The Tsarong family

The Tsarong family

2001.35.192.1 (Film negative)

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Other Version of this Photo in Evan Yorke Nepean collection

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Key Information


Evan Yorke Nepean


Evan Yorke Nepean

Date of Photo

September 14th 1936?

Named Person

Tsarong family


Lhasa > Tsarong House

Accession number


Image Dimensions

90 x 58 mm

The Tsarong family on the front steps of their house near Lhasa. The women of the family are wearing elaborate head dresses, gau and other ornamental jewellery befitting their aristocratic status

Further Information

Photographic Process


Date Acquired

Loaned August 2002

Donated by

Judy Goldthorp


British Diplomatic Mission to Lhasa 1936-37

Photo also owned by

Lady Nepean

This Image also appears in another collection


Other Information - Related Images

Other Information - Related Images: Caption for this image in Nepean's album (see Same Image As) - ' The family of Sarong - a wealthy Tibetan'. [MS 30/07/2006

Other Information - Dates

Other Information - Dates: This photograph may have been taken on September 14th when Tsarong hosted dinner for the Mission members on the occasion of Brigadier Neame's departure from Lhasa [MS 30/07/2006]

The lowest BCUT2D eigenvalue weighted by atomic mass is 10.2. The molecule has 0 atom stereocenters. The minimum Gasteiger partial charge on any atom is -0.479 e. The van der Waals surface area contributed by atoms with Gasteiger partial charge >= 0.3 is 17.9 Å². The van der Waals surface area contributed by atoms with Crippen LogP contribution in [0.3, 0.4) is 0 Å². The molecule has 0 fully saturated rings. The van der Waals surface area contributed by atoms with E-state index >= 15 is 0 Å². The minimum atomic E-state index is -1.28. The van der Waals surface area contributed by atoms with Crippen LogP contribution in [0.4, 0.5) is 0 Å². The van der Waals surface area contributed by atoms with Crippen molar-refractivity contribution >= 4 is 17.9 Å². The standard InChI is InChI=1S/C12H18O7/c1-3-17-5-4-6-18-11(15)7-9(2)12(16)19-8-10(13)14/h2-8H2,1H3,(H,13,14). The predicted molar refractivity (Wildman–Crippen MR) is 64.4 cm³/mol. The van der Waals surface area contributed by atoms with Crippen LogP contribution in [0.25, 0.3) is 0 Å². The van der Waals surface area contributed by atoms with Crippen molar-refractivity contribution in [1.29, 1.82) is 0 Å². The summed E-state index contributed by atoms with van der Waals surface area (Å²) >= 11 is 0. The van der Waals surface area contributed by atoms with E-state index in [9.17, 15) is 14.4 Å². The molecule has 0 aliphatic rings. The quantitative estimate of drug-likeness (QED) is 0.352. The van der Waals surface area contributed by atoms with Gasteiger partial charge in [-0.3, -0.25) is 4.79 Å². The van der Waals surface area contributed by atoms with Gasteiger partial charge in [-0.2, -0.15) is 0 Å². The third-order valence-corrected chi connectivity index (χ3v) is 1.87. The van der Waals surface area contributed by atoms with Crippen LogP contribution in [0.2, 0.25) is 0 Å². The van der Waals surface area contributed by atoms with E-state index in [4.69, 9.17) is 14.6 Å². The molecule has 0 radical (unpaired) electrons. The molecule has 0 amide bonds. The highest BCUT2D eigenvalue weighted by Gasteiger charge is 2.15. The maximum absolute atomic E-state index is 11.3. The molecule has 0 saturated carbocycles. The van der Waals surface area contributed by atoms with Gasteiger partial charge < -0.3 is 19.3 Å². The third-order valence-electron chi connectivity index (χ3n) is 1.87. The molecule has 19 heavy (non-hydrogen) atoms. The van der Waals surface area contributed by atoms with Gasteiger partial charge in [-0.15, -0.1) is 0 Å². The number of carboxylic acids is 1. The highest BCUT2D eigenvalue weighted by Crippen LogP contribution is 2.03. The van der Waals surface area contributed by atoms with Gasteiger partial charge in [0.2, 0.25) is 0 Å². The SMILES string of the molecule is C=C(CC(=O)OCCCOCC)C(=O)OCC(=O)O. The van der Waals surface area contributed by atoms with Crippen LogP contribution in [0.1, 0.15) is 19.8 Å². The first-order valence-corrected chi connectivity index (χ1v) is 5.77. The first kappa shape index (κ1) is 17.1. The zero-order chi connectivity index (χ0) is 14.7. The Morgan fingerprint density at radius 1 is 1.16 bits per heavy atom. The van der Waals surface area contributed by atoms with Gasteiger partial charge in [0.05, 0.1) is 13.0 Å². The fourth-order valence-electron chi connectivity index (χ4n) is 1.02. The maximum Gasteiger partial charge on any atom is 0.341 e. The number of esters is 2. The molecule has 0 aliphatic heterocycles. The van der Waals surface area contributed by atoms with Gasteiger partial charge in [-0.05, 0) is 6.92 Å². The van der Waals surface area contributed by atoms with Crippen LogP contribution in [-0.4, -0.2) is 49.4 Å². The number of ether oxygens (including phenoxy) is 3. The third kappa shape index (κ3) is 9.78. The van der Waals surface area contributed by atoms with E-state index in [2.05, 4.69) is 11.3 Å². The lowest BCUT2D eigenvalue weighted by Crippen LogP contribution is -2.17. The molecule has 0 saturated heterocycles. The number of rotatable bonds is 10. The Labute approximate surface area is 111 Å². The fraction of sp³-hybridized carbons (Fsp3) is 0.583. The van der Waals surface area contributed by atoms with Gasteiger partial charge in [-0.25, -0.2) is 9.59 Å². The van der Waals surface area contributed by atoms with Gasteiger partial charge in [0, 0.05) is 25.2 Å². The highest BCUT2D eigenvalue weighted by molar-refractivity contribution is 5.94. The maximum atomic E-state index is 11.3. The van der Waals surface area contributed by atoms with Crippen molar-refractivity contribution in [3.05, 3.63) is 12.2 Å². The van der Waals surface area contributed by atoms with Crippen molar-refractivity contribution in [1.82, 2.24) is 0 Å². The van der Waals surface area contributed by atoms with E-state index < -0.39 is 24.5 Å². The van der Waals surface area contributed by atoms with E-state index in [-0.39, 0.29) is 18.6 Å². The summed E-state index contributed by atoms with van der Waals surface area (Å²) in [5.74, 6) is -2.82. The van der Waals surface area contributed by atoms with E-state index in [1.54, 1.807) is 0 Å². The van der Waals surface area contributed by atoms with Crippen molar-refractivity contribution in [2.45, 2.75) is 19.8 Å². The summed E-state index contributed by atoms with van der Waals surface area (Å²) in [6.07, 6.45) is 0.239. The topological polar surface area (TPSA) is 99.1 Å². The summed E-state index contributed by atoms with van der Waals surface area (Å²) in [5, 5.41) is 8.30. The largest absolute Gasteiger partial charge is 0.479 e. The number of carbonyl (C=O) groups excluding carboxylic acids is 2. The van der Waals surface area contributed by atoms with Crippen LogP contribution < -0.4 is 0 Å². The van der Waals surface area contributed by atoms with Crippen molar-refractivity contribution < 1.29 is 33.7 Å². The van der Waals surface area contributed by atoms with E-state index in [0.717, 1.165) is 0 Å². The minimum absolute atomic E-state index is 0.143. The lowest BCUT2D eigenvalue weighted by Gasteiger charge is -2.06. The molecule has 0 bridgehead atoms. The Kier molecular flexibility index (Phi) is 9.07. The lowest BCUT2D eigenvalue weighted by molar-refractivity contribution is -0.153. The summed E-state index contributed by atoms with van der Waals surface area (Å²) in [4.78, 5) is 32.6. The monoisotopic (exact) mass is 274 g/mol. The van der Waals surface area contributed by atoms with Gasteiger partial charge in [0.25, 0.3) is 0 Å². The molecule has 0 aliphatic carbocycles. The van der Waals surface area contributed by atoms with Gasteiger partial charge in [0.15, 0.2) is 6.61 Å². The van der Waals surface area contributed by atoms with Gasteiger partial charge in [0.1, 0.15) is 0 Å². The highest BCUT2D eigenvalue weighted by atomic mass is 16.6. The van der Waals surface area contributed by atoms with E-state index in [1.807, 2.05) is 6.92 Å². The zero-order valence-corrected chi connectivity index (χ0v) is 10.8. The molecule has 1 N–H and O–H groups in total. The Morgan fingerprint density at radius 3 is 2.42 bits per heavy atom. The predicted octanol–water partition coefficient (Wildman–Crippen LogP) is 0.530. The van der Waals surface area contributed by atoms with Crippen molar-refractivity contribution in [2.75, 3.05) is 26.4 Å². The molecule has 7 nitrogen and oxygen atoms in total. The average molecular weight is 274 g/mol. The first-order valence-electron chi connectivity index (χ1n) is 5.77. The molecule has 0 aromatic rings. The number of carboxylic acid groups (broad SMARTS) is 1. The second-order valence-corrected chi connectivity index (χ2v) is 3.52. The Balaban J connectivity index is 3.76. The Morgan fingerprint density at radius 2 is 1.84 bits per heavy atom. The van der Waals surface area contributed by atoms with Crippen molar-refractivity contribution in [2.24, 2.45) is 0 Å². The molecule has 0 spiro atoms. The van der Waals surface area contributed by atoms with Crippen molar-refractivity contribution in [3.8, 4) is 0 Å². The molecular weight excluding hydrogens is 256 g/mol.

Other Information - Description: "In most Tibetan houses, except perhaps Ringang's, we had to be on our best behaviour, but Tsarong's parties were always completely riotous, especially when his three children came home from school. ... // After tea the Dele Rabdens came in. ... His wife is very distinguished-looking and has a quiet shy manner. // All three women were dressed in the complicated and resplendent finery of the Lhasa lady of fashion. The glossy black hair is parted in the middle and brushed down at the side to cover the ears. At the back it is neatly tied in two long plaits. The parting divides on the crown of the head so as to run each side of a small patch of hair as big as a penny, then unites again. The hair from this isolated portion is made into a small plait which covers the parting down the back of the head. Two heavy gold ear-rings set with large pieces of turquoise are hung from the hair above the ears, effectively framing the oval face. On the back of the head is worn a concave triangular crown closely covered with strings of seed pearls and further ornamented with a row of corals the size and colour of cherries. False hair is suspended from each side of the crown; it hangs loose to begin with and is then plaited with a red tassel so that it almost reaches the ground. ... // It was at Tsarong's house that we first me Tibetan children, whom we found most delightful - quite unspoiled and full of life and intelligence" ['Lhasa: The Holy City', F. Spencer Chapman, London: Chatto & Windus, 1938, pp. 106-7] [MS 28/03/2006]

For Citation use:
The Tibet Album. "The Tsarong family" 05 Dec. 2006. The Pitt Rivers Museum. <>.

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